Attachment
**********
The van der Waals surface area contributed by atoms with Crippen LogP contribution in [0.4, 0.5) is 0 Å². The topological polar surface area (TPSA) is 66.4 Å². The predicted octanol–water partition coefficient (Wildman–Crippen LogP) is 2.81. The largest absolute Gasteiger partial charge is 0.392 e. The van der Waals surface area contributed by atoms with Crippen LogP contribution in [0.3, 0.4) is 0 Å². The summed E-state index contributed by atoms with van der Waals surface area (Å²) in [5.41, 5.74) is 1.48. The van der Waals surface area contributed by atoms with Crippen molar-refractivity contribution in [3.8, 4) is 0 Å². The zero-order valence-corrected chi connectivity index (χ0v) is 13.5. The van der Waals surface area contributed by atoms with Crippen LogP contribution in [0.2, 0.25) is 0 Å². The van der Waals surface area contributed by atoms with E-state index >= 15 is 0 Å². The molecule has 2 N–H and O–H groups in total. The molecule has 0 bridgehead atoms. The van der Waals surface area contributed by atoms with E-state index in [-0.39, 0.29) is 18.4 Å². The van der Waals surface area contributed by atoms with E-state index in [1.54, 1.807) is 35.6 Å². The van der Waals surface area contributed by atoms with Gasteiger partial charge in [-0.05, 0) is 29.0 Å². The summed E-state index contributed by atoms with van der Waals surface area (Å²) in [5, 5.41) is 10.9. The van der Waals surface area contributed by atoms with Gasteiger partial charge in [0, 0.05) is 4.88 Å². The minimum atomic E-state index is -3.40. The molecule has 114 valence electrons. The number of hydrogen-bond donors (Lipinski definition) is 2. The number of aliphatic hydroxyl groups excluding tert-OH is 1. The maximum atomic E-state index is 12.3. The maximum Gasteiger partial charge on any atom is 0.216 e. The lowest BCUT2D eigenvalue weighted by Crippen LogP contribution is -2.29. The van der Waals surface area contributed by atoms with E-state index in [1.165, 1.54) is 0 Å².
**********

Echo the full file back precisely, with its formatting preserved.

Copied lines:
The van der Waals surface area contributed by atoms with Crippen LogP contribution in [0.4, 0.5) is 0 Å². The topological polar surface area (TPSA) is 66.4 Å². The predicted octanol–water partition coefficient (Wildman–Crippen LogP) is 2.81. The largest absolute Gasteiger partial charge is 0.392 e. The van der Waals surface area contributed by atoms with Crippen LogP contribution in [0.3, 0.4) is 0 Å². The summed E-state index contributed by atoms with van der Waals surface area (Å²) in [5.41, 5.74) is 1.48. The van der Waals surface area contributed by atoms with Crippen molar-refractivity contribution in [3.8, 4) is 0 Å². The zero-order valence-corrected chi connectivity index (χ0v) is 13.5. The van der Waals surface area contributed by atoms with Crippen LogP contribution in [0.2, 0.25) is 0 Å². The van der Waals surface area contributed by atoms with E-state index >= 15 is 0 Å². The molecule has 2 N–H and O–H groups in total. The molecule has 0 bridgehead atoms. The van der Waals surface area contributed by atoms with E-state index in [-0.39, 0.29) is 18.4 Å². The van der Waals surface area contributed by atoms with E-state index in [1.54, 1.807) is 35.6 Å². The van der Waals surface area contributed by atoms with Gasteiger partial charge in [-0.05, 0) is 29.0 Å². The summed E-state index contributed by atoms with van der Waals surface area (Å²) in [5, 5.41) is 10.9. The van der Waals surface area contributed by atoms with Gasteiger partial charge in [0, 0.05) is 4.88 Å². The minimum atomic E-state index is -3.40. The molecule has 114 valence electrons. The number of hydrogen-bond donors (Lipinski definition) is 2. The number of aliphatic hydroxyl groups excluding tert-OH is 1. The maximum atomic E-state index is 12.3. The maximum Gasteiger partial charge on any atom is 0.216 e. The lowest BCUT2D eigenvalue weighted by Crippen LogP contribution is -2.29. The van der Waals surface area contributed by atoms with E-state index in [1.165, 1.54) is 0 Å².